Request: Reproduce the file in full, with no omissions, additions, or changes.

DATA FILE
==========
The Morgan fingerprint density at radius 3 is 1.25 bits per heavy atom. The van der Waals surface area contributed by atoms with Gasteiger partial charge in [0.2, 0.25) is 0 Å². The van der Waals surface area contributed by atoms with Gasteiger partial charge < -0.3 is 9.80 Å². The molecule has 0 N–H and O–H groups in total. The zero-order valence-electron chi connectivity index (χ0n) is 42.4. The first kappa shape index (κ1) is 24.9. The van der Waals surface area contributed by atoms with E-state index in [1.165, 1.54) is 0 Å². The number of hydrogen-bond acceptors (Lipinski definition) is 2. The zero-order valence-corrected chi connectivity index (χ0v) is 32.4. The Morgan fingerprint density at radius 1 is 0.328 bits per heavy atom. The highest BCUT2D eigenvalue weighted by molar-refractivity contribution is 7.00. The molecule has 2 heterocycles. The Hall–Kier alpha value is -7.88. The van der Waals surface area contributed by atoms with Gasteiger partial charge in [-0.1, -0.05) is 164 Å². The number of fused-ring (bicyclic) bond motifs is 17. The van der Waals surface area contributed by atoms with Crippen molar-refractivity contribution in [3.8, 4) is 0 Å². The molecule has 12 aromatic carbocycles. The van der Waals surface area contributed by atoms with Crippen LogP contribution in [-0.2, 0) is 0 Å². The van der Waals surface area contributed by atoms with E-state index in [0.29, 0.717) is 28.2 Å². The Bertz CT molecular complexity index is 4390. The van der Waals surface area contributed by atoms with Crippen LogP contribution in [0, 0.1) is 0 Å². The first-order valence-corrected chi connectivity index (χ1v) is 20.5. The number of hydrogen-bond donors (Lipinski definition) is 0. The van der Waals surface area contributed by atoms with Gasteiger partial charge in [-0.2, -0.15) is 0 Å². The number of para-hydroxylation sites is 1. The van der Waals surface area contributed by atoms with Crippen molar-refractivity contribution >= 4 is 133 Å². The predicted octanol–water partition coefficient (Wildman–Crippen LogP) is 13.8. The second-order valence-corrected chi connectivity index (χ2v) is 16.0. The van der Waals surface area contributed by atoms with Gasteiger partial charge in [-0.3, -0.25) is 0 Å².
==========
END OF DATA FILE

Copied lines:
The Morgan fingerprint density at radius 3 is 1.25 bits per heavy atom. The van der Waals surface area contributed by atoms with Gasteiger partial charge in [0.2, 0.25) is 0 Å². The van der Waals surface area contributed by atoms with Gasteiger partial charge < -0.3 is 9.80 Å². The molecule has 0 N–H and O–H groups in total. The zero-order valence-electron chi connectivity index (χ0n) is 42.4. The first kappa shape index (κ1) is 24.9. The van der Waals surface area contributed by atoms with E-state index in [1.165, 1.54) is 0 Å². The number of hydrogen-bond acceptors (Lipinski definition) is 2. The zero-order valence-corrected chi connectivity index (χ0v) is 32.4. The Morgan fingerprint density at radius 1 is 0.328 bits per heavy atom. The highest BCUT2D eigenvalue weighted by molar-refractivity contribution is 7.00. The molecule has 2 heterocycles. The Hall–Kier alpha value is -7.88. The van der Waals surface area contributed by atoms with Gasteiger partial charge in [-0.1, -0.05) is 164 Å². The number of fused-ring (bicyclic) bond motifs is 17. The van der Waals surface area contributed by atoms with Crippen molar-refractivity contribution in [3.8, 4) is 0 Å². The molecule has 12 aromatic carbocycles. The van der Waals surface area contributed by atoms with Crippen LogP contribution in [-0.2, 0) is 0 Å². The van der Waals surface area contributed by atoms with E-state index in [0.29, 0.717) is 28.2 Å². The Bertz CT molecular complexity index is 4390. The van der Waals surface area contributed by atoms with Crippen LogP contribution in [0, 0.1) is 0 Å². The first-order valence-corrected chi connectivity index (χ1v) is 20.5. The number of hydrogen-bond donors (Lipinski definition) is 0. The van der Waals surface area contributed by atoms with Gasteiger partial charge in [-0.2, -0.15) is 0 Å². The number of para-hydroxylation sites is 1. The van der Waals surface area contributed by atoms with Crippen molar-refractivity contribution >= 4 is 133 Å². The predicted octanol–water partition coefficient (Wildman–Crippen LogP) is 13.8. The second-order valence-corrected chi connectivity index (χ2v) is 16.0. The van der Waals surface area contributed by atoms with Gasteiger partial charge in [-0.3, -0.25) is 0 Å².